Even people who think they are ahead of the curve can fall victim in our transformed landscape. History bears this out and is littered with earlier examples of forgotten occupations. Technological shifts always render certain groups of people obsolete, in terms of their social position, moral outlook, or economic standing.

The same holds true today. As Douglas Coupland put it, "Remember travel agents? Remember how they just kind of vanished one day?" If you think your position is safe, it would be best to reconsider, since technology has decoupled productivity from employment. These are real situations; they create genuine distress; and those who suffer are not completely to blame for their problems.

However, there is a New Age conviction that anyone coping with negativity is a psychological vampire, who secretly loves the attention and support they get for their suffering; and so they perpetuate their suffering. Light-workers may blame the vulnerable for their own problems and conclude that they should be isolated and left to their own fate. This is not realistic; nor is it compassionate. Even on a spiritual level, this attitude discounts acknowledgement of the 'shadow' as part of Jungian healing. How spiritually kind or enlightened is it to abandon people who are already injured, and to label them 'psychic vampires' as a form of light-workers' self-empowerment?

In 2016, Michael Stone wrote for the progressive secular humanist site, Patheos: "Mother Teresa was a moral monster, a sadistic religious fanatic guilty of medical malpractice." Millennial pop psychology celebrates positivity and self-healing, but attacks those who express compassion for, and who actively help, those stuck in negative perspectives and conditions. Image Source: pinterest.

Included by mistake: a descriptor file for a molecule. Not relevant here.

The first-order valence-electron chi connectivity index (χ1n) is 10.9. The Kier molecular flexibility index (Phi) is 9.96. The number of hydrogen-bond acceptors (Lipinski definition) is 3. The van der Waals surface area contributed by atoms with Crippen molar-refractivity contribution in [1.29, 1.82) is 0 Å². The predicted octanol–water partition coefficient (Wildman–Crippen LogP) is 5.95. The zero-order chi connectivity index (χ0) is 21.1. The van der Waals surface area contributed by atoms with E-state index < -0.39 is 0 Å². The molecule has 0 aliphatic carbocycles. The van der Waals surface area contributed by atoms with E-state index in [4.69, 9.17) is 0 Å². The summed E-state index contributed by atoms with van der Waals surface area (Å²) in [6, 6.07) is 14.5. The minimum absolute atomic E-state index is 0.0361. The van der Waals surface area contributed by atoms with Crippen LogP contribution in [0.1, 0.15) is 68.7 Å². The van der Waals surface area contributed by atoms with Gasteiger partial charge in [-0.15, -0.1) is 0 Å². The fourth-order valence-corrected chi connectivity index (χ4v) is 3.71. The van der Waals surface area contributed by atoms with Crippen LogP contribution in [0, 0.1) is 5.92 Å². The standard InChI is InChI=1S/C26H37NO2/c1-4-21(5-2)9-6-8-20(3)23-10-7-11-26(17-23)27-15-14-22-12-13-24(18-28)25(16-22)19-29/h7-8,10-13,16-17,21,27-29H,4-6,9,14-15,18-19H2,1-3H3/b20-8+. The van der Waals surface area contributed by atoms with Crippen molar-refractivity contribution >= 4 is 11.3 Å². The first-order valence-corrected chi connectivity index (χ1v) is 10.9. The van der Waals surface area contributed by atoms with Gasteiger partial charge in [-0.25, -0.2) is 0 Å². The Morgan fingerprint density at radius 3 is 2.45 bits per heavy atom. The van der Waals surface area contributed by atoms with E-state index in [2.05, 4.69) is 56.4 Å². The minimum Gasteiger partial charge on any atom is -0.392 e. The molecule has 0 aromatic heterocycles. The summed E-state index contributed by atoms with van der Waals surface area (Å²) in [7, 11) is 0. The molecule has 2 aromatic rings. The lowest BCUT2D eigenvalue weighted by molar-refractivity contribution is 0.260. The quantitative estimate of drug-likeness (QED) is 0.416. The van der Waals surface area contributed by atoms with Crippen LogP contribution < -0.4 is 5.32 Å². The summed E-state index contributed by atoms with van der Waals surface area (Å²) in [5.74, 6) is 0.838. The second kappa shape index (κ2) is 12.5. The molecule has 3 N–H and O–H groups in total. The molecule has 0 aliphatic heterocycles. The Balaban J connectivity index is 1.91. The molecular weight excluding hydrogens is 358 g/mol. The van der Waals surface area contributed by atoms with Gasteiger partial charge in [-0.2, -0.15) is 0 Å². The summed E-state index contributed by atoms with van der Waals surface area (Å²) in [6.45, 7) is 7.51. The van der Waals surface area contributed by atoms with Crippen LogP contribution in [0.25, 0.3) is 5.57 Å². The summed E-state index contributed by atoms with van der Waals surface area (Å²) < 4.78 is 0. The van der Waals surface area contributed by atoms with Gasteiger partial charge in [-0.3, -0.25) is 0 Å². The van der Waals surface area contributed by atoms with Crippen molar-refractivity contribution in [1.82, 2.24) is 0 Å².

In this line of thought, those who self-sacrifice to help others in pain are equally pathologized as 'co-dependents.' They, too, are portrayed as negative energy vampires. Paradoxically, those who need help, and those who give help, are cast as monsters.

Image Source: Youtube.

Even twenty years ago, self-sacrificing devotion to help the unfortunate was considered a virtue. Figures like Mother Teresa (1910-1997) and Princess Diana (1961-1997), both hailed in their time for charity, are now dismissed by critics as maladaptive characters, who built false public profiles based on feeding off suffering. Armchair psychologists condemn Mother Teresa's and Princess Diana's individual core motivations for expressing compassion; they see these famous women as controlling and predatory.

Image Source: Daily Express.

Of course, over-giving and self-sacrifice can go too far and be destructive, toxic, and even deadly. The vampire becomes a symbolic shorthand for describing mental illnesses and social ills. It is true that narcissists, sociopaths, and psychopaths exploit sympathetic people, suck the marrow from their marks' bones, and publicly defame and blame their victims while hiding their own culpability, even from themselves. These vampires portray themselves as victims of their own victims. True emotional predators, they leave devastation in their wake. But for outsiders, the game of blame and counter-blame can make it difficult to identify who is the vampire and who is the victim.